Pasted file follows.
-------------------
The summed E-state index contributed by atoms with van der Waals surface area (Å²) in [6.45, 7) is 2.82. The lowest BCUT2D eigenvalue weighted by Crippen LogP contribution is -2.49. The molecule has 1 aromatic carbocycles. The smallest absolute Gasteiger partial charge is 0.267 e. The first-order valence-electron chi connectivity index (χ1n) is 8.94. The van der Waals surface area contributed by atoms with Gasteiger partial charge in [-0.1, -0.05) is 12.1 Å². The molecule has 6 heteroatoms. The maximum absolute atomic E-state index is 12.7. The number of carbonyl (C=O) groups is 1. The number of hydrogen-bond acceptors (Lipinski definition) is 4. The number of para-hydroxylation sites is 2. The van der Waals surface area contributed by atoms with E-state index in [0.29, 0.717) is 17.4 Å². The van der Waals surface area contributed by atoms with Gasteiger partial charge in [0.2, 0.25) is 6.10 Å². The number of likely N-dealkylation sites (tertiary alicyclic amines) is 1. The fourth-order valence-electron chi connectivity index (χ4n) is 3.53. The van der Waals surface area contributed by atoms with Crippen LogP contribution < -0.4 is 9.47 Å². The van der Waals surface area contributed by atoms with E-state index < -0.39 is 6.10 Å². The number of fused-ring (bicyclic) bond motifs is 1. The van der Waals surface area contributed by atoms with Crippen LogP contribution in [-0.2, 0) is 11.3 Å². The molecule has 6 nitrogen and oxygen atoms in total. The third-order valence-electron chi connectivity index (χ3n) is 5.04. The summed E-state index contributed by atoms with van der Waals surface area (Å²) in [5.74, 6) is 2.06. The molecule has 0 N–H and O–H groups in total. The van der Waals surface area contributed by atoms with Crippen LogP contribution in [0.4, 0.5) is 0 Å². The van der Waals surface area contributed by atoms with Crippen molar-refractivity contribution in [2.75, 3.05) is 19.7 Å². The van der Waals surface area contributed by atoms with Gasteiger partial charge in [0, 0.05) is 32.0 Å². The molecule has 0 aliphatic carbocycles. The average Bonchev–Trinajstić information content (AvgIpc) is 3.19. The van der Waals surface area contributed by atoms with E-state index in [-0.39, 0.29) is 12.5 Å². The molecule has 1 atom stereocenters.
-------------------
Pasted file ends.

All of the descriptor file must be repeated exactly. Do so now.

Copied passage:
The summed E-state index contributed by atoms with van der Waals surface area (Å²) in [6.45, 7) is 2.82. The lowest BCUT2D eigenvalue weighted by Crippen LogP contribution is -2.49. The molecule has 1 aromatic carbocycles. The smallest absolute Gasteiger partial charge is 0.267 e. The first-order valence-electron chi connectivity index (χ1n) is 8.94. The van der Waals surface area contributed by atoms with Gasteiger partial charge in [-0.1, -0.05) is 12.1 Å². The molecule has 6 heteroatoms. The maximum absolute atomic E-state index is 12.7. The number of carbonyl (C=O) groups is 1. The number of hydrogen-bond acceptors (Lipinski definition) is 4. The number of para-hydroxylation sites is 2. The van der Waals surface area contributed by atoms with E-state index in [0.29, 0.717) is 17.4 Å². The van der Waals surface area contributed by atoms with Gasteiger partial charge in [0.2, 0.25) is 6.10 Å². The number of likely N-dealkylation sites (tertiary alicyclic amines) is 1. The fourth-order valence-electron chi connectivity index (χ4n) is 3.53. The van der Waals surface area contributed by atoms with Crippen LogP contribution < -0.4 is 9.47 Å². The van der Waals surface area contributed by atoms with E-state index < -0.39 is 6.10 Å². The number of fused-ring (bicyclic) bond motifs is 1. The van der Waals surface area contributed by atoms with Crippen LogP contribution in [-0.2, 0) is 11.3 Å². The molecule has 6 nitrogen and oxygen atoms in total. The third-order valence-electron chi connectivity index (χ3n) is 5.04. The summed E-state index contributed by atoms with van der Waals surface area (Å²) in [5.74, 6) is 2.06. The molecule has 0 N–H and O–H groups in total. The van der Waals surface area contributed by atoms with Crippen LogP contribution in [0.4, 0.5) is 0 Å². The van der Waals surface area contributed by atoms with Crippen molar-refractivity contribution in [2.75, 3.05) is 19.7 Å². The van der Waals surface area contributed by atoms with Gasteiger partial charge in [0, 0.05) is 32.0 Å². The molecule has 0 aliphatic carbocycles. The average Bonchev–Trinajstić information content (AvgIpc) is 3.19. The van der Waals surface area contributed by atoms with E-state index in [-0.39, 0.29) is 12.5 Å². The molecule has 1 atom stereocenters.